Political power but at what cost?
COVID-19 infections are steadily growing but that does not seem to quell Umno’s appetite for a fight – and with those on the same side too.
The party’s elected representatives seem to be in two minds with some backing tacitly the prime minister, while increasing numbers of lone voices seem to chime in dissatisfied unison, a growing demand for change.
Umno’s changing position on politicking during a pandemic seems rather hypocritical, to say the least.
First of all, the collapse of the democratically elected Pakatan Harapan government would not be remotely possible without the support of Umno, which formed the bulk of support behind the new Prime Minister Muhyiddin Yassin.
The final state in this political domino, Sabah’s Warisan retaliated by dissolving the state assembly, triggering state elections. This was then roundly criticised as being insensitive to the spreading epidemic, which at that point was at three figures daily.
Fast forward to the present day, and we see Umno MPs declare withdrawals of support of the government their party is a member of.
Effectively, the government has lost its legitimacy as they have lost their majority by now, fortunately the opposition have either elected not to, or have been disunited to the point they are unable to, take advantage of this.
Either way, excessive politicking is the last thing we need now.
The daily number of infections now is at four figures daily, projected to top 8,000 per day by May.
Ironically, the same Umno that heavily criticised the previous government for being unable to control two-digit infections as a failure, has been conspicuously silent about this “failure”.
Even worse, some leaders from the same party who partially justified their move in 2019, to protect the rakyat from the pandemic, are now calling for general elections to be held as soon as possible, despite the third wave being caused, in no small part, from the Sabah elections.
On Monday evening, the prime minister announced a second lockdown-style MCO for critical states.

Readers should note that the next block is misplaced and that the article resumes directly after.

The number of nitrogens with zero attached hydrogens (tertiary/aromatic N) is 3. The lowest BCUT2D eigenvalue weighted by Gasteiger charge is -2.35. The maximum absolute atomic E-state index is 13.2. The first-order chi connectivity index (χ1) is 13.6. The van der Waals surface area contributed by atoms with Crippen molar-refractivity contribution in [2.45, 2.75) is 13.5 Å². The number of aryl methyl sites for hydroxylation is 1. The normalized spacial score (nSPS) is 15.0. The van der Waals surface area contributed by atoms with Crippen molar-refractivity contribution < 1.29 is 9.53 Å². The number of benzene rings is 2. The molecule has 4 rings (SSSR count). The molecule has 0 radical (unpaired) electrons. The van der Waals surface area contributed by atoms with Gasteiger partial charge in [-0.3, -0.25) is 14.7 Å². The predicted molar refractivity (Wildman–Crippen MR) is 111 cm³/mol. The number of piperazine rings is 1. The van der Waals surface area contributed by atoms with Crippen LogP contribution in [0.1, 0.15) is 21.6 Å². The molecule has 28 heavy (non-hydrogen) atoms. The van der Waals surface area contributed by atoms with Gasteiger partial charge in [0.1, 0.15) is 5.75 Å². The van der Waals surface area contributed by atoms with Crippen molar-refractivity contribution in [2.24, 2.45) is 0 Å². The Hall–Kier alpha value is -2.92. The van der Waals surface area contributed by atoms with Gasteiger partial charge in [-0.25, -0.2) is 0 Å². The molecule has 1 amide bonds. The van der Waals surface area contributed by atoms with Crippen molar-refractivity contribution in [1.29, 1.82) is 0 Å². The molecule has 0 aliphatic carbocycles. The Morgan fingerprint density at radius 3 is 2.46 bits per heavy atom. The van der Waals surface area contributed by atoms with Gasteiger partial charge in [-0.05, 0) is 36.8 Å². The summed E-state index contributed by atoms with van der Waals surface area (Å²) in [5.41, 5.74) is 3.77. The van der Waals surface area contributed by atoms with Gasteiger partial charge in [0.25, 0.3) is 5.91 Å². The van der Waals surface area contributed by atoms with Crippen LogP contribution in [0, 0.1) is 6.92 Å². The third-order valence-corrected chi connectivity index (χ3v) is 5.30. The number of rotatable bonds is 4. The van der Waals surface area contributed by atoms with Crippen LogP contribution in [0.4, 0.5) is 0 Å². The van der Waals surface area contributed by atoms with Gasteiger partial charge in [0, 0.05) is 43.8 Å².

It isn’t yet clear how Umno will react to this or if this would silence calls for Umno’s role in the government to be increased or even their calls for the general elections to be held soon.
Umno has quite openly manifested their unhappiness with the present government arrangements for a few months now. All save two of the 191 party divisions roundly snubbed any cooperation with PPBM for the next General elections.
In Perak, the Bersatu menteri besar was removed with Umno cooperating with its mortal enemy, DAP, to unseat a leader from its own alliance.
Negotiations for seats too, seem cold, with Umno in most states, especially Johor and Selangor, denying Bersatu is needed for their alliance, some preferring to work with PAS, and some even egging Umno to go at it alone.
Umno has also replaced its secretary-general with one who is known to be more aligned to present party grassroots sentiment, who indicated the party wished for certain court cases to be dropped to repair frayed ties.
There were reports of an appointment of an Umno senior minister, Hishammuddin Hussein or Ismail Sabri, Yaakob, to the post of DPM but this was denied by the PMO.
Perikatan Nasional’s top leadership, however, has tried to put on a united, brave front, cementing their presidential council, and forming a Selangor elections team, even as Umno has largely indicated they did not want to go into the elections with Bersatu.
The next few weeks are critical to our pandemic situation and our economy. Personal and party ambition should take a back seat for now.
THE MALAYSIAN INSIGHT